A peculiarity of the Rif dialect is the change of the Arabic "1" to "r," and this would seem to support this derivation, "b" and "f" being interchangeable through "v."
During the Carolingian epoch, indeed, advocatus and vice-dominus were interchangeable terms; and it was only in the 11th century rthat they became generally differentiated: the title of avoue being commonly reserved for nobles charged with the protection of an abbey, that of vidame for those guarding an episcopal see.
By the latter part of the 16th century the terms Sodor and Man had become interchangeable, the bishopric being spoken of as that of Sodor or Man.
This cipher alphabet is called Albam, from the first interchangeable pairs.
If an element be present in a compound otherwise than as an ion, it is not interchangeable, and cannot be recognized by the usual tests.
To this it may be objected that presbyters and bishops are never mentioned together, and that the names were interchangeable (Acts xx.
The fact that linguistically Serb and Croat had thus become interchangeable terms, only to be distinguished by the respective use of the Cyrillic and Latin alphabets, inevitably reacted upon the political situation, and served as an incentive to the movement for unity.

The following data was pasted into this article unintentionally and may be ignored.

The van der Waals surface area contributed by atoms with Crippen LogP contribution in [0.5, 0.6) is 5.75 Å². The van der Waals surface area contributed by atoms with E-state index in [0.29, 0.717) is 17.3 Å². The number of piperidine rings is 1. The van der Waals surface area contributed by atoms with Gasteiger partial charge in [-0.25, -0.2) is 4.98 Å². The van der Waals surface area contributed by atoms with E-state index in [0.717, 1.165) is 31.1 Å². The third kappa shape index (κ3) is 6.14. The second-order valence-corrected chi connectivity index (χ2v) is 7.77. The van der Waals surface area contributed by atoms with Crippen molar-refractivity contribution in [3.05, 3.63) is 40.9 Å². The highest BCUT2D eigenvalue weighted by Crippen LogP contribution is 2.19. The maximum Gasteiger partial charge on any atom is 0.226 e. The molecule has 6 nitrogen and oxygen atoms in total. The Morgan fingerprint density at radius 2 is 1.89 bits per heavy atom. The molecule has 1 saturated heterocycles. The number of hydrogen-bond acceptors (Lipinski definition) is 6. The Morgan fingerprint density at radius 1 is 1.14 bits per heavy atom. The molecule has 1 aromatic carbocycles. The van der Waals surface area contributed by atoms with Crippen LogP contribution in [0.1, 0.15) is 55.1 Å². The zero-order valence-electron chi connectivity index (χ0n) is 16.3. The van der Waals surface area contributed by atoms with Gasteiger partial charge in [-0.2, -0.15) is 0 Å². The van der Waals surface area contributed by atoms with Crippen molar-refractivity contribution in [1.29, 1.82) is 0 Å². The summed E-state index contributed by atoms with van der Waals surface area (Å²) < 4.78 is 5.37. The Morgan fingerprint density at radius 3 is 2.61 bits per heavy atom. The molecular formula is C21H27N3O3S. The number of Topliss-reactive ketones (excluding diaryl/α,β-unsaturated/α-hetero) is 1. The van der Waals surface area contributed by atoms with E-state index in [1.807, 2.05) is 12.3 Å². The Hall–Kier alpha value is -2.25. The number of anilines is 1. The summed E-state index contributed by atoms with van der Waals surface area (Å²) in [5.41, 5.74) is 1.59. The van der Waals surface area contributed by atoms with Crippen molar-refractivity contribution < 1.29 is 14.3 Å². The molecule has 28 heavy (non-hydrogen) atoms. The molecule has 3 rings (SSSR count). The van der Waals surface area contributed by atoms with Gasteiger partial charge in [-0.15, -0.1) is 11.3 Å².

Nor are the terms interchangeable now; for not all metropolitans are archbishops,' nor all archbishops metropolitans.
Fore-sights are made right and left; tangent sights are interchangeable, the graduations are cut on the horizontal edges above and below, so that the sight can be changed from right to left or vice versa by removing and reversing the bar.
Here we get the link with physics and chemistry alluded to above, which is obtained by the recognition of new forms of energy, interchangeable with what may be called mechanical energy, or that associated with sensible motions and changes of configuration.
But it is possible that the terms at an early date were interchangeable, Canaan being geographical and Amorite ethnical.
The frames and lights should be of one size so as to be interchangeable, and a good supply of extra lights (sashes) may always be turned to good account for various purposes.
In the level the eye-piece and object-glass are interchangeable, to facilitate adjustment for collimation.
He lays special stress on the point that abstract ideas when held in their abstraction are almost interchangeable with their opposites - that extremes meet, and that in every true and concrete idea there is a coincidence of opposites.
Another form of the word, "Egotism," is really interchangeable, though in ordinary language it is often used specially (and similarly "egoism," as in George Meredith's Egoist) to describe the habit of magnifying one's self and one's achievements, or regarding all things from a selfish point of view.
The word "unalienable" (or "inalienable"—they are interchangeable) means, "unable to be taken away from or given away by the possessor."